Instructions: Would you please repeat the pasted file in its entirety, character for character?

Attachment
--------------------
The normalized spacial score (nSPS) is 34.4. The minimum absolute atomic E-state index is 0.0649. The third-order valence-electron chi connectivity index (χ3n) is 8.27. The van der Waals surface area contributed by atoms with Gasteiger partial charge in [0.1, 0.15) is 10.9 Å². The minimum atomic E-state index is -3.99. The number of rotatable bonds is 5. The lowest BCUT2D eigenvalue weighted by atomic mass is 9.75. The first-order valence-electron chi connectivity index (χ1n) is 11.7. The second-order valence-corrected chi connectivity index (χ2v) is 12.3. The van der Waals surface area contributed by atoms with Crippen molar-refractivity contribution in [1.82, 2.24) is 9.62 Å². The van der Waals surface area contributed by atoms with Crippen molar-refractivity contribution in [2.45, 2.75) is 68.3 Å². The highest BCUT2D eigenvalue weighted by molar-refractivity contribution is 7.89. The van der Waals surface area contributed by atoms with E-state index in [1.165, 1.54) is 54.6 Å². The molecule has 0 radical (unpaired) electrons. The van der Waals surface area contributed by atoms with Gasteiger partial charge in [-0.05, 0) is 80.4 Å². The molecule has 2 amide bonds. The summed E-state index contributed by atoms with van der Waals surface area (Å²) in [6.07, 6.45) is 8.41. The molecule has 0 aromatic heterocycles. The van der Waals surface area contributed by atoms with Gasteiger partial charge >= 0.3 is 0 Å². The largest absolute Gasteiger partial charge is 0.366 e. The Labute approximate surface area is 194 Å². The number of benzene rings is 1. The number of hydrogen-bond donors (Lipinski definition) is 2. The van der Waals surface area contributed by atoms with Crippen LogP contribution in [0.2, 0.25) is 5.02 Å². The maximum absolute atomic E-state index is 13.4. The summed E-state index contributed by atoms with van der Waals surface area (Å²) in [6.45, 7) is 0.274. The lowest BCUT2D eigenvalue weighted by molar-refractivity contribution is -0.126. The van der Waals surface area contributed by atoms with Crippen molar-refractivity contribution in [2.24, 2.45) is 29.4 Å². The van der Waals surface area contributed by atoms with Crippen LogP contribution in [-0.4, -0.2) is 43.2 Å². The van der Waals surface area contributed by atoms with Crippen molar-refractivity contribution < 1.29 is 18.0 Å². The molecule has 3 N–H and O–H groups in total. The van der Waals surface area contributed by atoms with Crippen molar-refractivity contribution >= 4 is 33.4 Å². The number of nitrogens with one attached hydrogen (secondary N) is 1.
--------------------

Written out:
The normalized spacial score (nSPS) is 34.4. The minimum absolute atomic E-state index is 0.0649. The third-order valence-electron chi connectivity index (χ3n) is 8.27. The van der Waals surface area contributed by atoms with Gasteiger partial charge in [0.1, 0.15) is 10.9 Å². The minimum atomic E-state index is -3.99. The number of rotatable bonds is 5. The lowest BCUT2D eigenvalue weighted by atomic mass is 9.75. The first-order valence-electron chi connectivity index (χ1n) is 11.7. The second-order valence-corrected chi connectivity index (χ2v) is 12.3. The van der Waals surface area contributed by atoms with Crippen molar-refractivity contribution in [1.82, 2.24) is 9.62 Å². The van der Waals surface area contributed by atoms with Crippen molar-refractivity contribution in [2.45, 2.75) is 68.3 Å². The highest BCUT2D eigenvalue weighted by molar-refractivity contribution is 7.89. The van der Waals surface area contributed by atoms with E-state index in [1.165, 1.54) is 54.6 Å². The molecule has 0 radical (unpaired) electrons. The van der Waals surface area contributed by atoms with Gasteiger partial charge in [-0.05, 0) is 80.4 Å². The molecule has 2 amide bonds. The summed E-state index contributed by atoms with van der Waals surface area (Å²) in [6.07, 6.45) is 8.41. The molecule has 0 aromatic heterocycles. The van der Waals surface area contributed by atoms with Gasteiger partial charge >= 0.3 is 0 Å². The largest absolute Gasteiger partial charge is 0.366 e. The Labute approximate surface area is 194 Å². The number of benzene rings is 1. The number of hydrogen-bond donors (Lipinski definition) is 2. The van der Waals surface area contributed by atoms with Crippen LogP contribution in [0.2, 0.25) is 5.02 Å². The maximum absolute atomic E-state index is 13.4. The summed E-state index contributed by atoms with van der Waals surface area (Å²) in [6.45, 7) is 0.274. The lowest BCUT2D eigenvalue weighted by molar-refractivity contribution is -0.126. The van der Waals surface area contributed by atoms with Crippen molar-refractivity contribution in [2.24, 2.45) is 29.4 Å². The van der Waals surface area contributed by atoms with Crippen LogP contribution in [-0.4, -0.2) is 43.2 Å². The van der Waals surface area contributed by atoms with Crippen molar-refractivity contribution < 1.29 is 18.0 Å². The molecule has 3 N–H and O–H groups in total. The van der Waals surface area contributed by atoms with Crippen molar-refractivity contribution >= 4 is 33.4 Å². The number of nitrogens with one attached hydrogen (secondary N) is 1.